OTTAWA – The Bank of Canada is losing its second in command and according to analysts, one of its brightest minds.
Senior deputy governor Tiff Macklem has announced he will step down on May 1 — about four years before his term expires — to become the new dean at the respected Rotman School of Management at the University of Toronto.
The move was not a surprise after Macklem, 52, was passed over for the top job last spring when Finance Minister Jim Flaherty chose Stephen Poloz, then head of Export Development Canada, to succeed the outgoing governor, Mark Carney.
Macklem had been widely expected to win the job and appeared to have been particularly groomed to succeed Carney, having spent some time at the Finance Department as associate deputy and pointman for the G20.
But as he did with the previous bank vacancy, Flaherty chose to go outside the institution’s ranks for the new governor and cited Poloz’s private sector experience as a key reason. By contrast, Macklem has spent all his career either at the central bank or Finance.
Still, Macklem was regarded by analysts as a top class economist and innovative thinker.
“Tiff was perhaps the most forceful voice from the bank on Canada’s productivity challenge, and was one of the first to open the debate on soft business spending, and thus cash hoarding,” noted Bank of Montreal chief economist Doug Porter, who studied economics with Macklem at the University of Western Ontario.
Porter said the departure is not a surprise.
Macklem is the third senior deputy governor in a row to leave the central bank early after being passed over.
In a statement from the Bank of Canada, Macklem makes no mention of his thwarted ambition.
“I will miss the bank a great deal,” he is quoted as saying. “I am extremely proud of the work we have done to promote the economic and financial well-being of Canadians, and I am confident that the bank’s first-rate research and policy formulation will continue to protect and strengthen Canada’s economy.”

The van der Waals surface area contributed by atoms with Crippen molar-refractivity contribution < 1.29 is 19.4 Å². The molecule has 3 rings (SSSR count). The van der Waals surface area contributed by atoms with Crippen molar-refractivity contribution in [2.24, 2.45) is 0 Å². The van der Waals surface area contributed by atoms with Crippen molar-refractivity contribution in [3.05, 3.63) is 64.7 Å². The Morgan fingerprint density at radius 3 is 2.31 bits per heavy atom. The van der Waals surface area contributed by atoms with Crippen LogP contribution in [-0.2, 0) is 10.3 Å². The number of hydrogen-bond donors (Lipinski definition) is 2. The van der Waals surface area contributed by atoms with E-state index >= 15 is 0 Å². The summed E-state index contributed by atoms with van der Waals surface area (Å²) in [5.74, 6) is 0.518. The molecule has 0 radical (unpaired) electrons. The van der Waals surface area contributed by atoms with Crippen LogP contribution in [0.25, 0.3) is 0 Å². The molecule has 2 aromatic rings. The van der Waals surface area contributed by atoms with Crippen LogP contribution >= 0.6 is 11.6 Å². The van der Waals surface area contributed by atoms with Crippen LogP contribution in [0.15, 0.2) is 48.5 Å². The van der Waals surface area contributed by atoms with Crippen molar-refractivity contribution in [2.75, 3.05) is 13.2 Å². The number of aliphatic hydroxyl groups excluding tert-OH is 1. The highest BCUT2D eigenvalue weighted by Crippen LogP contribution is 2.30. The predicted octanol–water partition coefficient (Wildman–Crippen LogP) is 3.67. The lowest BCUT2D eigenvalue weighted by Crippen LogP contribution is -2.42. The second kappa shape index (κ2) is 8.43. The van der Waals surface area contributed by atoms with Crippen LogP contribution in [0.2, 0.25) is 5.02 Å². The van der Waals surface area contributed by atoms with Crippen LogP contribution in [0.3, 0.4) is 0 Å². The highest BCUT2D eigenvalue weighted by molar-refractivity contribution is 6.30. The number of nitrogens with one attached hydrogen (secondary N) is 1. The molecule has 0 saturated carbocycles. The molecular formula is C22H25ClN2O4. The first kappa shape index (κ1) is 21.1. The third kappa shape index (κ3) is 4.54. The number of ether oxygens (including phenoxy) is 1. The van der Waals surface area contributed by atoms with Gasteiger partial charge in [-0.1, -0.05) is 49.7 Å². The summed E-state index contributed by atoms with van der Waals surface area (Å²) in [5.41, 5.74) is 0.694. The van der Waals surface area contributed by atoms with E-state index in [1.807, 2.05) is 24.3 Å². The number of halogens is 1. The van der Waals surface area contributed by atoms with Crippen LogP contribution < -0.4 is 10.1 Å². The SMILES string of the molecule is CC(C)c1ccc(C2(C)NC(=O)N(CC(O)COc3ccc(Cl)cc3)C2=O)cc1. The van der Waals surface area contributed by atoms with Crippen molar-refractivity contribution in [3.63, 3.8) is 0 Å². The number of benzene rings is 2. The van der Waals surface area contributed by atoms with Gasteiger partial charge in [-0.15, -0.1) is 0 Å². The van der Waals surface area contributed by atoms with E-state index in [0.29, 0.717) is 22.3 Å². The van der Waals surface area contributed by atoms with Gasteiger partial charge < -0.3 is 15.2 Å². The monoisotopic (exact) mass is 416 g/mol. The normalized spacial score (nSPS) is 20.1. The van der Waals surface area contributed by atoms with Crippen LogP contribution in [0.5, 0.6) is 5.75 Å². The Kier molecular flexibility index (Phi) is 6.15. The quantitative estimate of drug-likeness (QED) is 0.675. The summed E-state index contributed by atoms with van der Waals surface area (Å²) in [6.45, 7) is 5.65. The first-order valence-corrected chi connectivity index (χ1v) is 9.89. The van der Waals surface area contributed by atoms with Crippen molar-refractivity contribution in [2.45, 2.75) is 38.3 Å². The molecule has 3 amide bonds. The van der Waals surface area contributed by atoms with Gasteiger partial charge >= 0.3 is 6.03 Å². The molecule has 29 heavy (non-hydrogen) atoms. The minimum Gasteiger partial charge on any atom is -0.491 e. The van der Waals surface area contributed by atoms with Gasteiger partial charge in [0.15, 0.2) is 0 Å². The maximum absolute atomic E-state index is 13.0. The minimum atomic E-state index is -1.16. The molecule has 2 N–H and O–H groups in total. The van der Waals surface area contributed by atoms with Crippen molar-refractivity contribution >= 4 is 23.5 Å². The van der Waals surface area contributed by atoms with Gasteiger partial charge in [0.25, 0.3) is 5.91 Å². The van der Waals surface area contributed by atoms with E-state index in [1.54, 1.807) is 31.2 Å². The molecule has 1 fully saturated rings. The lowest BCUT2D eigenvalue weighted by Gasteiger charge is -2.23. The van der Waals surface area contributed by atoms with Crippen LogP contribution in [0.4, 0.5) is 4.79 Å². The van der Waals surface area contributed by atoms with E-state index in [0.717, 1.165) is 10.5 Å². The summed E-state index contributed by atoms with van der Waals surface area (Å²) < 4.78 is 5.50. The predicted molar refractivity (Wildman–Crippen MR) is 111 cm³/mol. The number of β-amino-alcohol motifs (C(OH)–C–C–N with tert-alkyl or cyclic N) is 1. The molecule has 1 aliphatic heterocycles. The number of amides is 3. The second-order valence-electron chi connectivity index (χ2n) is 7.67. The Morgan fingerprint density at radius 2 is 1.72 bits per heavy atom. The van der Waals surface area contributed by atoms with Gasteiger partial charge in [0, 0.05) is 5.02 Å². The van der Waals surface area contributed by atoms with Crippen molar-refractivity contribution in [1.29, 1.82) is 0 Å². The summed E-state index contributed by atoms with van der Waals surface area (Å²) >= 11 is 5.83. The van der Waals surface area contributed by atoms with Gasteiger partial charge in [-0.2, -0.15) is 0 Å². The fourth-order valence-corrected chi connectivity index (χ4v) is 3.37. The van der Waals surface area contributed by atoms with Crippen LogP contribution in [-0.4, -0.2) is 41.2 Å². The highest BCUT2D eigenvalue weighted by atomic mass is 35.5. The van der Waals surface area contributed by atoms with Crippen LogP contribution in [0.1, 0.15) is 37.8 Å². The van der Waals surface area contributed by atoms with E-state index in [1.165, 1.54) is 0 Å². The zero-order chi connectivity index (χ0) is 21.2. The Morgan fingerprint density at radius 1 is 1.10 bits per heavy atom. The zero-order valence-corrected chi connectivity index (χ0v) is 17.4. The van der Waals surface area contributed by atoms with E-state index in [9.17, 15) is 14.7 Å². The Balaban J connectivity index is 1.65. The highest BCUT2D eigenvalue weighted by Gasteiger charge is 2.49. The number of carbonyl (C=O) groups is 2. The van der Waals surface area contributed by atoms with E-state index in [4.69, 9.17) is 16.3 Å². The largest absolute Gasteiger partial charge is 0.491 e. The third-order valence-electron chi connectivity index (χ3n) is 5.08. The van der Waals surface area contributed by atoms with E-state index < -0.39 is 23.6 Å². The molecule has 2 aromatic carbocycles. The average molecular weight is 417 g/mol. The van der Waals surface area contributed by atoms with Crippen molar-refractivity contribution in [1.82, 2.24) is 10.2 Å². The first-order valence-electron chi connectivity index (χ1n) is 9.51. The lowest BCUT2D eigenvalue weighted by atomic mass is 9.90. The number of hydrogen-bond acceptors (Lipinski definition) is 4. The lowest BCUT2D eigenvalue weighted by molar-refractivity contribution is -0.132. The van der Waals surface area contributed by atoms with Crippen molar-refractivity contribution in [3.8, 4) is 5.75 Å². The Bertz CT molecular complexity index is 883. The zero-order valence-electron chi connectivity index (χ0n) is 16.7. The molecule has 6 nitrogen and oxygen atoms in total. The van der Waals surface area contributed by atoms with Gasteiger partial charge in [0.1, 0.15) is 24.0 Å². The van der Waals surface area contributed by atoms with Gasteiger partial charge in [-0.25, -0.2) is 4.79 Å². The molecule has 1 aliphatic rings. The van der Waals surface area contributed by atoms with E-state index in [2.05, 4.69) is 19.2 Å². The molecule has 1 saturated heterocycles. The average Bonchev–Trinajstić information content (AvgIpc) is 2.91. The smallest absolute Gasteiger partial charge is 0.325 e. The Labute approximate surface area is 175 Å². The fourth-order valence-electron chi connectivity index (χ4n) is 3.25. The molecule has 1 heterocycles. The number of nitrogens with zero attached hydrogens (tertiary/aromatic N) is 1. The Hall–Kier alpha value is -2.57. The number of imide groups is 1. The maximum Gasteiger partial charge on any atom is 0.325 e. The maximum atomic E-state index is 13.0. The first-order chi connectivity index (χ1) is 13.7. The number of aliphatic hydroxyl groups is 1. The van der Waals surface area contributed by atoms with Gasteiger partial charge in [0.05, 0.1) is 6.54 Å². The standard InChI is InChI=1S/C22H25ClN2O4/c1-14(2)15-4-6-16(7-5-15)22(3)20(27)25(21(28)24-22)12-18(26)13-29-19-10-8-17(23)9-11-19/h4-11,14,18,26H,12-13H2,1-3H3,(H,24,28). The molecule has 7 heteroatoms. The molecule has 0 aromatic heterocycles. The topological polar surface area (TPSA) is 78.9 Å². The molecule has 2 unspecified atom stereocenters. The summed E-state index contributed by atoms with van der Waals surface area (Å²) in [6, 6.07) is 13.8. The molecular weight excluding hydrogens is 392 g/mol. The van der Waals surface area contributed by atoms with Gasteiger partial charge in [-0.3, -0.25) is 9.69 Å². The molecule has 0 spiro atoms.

In an interview with The Canadian Press last month, Poloz called Macklem a friend — he was responsible for recruiting Macklem for the bank in 1984 — and said they remained comfortable working with each other.
“We’ve stayed friends,” he said. “I’m not going to deny initially there was a sense of, ‘Oh, this has happened.’ We work well together and I know Tiff is someone I can rely on with 100 per cent confidence, and I still think of him as my friend.”
Poloz has also publicly complimented Macklem, most recently at a Commons finance committee, for excellent work in analyzing the challenge facing Canada’s exporting sector.
In the statement, Poloz thanked his number two for “his support and mentorship during my first six months as governor.”
Officials at the bank said Macklem was not available for an interview Thursday.
Of his upcoming duties, Macklem said the “new role will allow me to bring together my public policy and research experience to support students and to promote the world-leading thinking that takes place at Rotman.”
Macklem begins a five-year term at the school on July 1.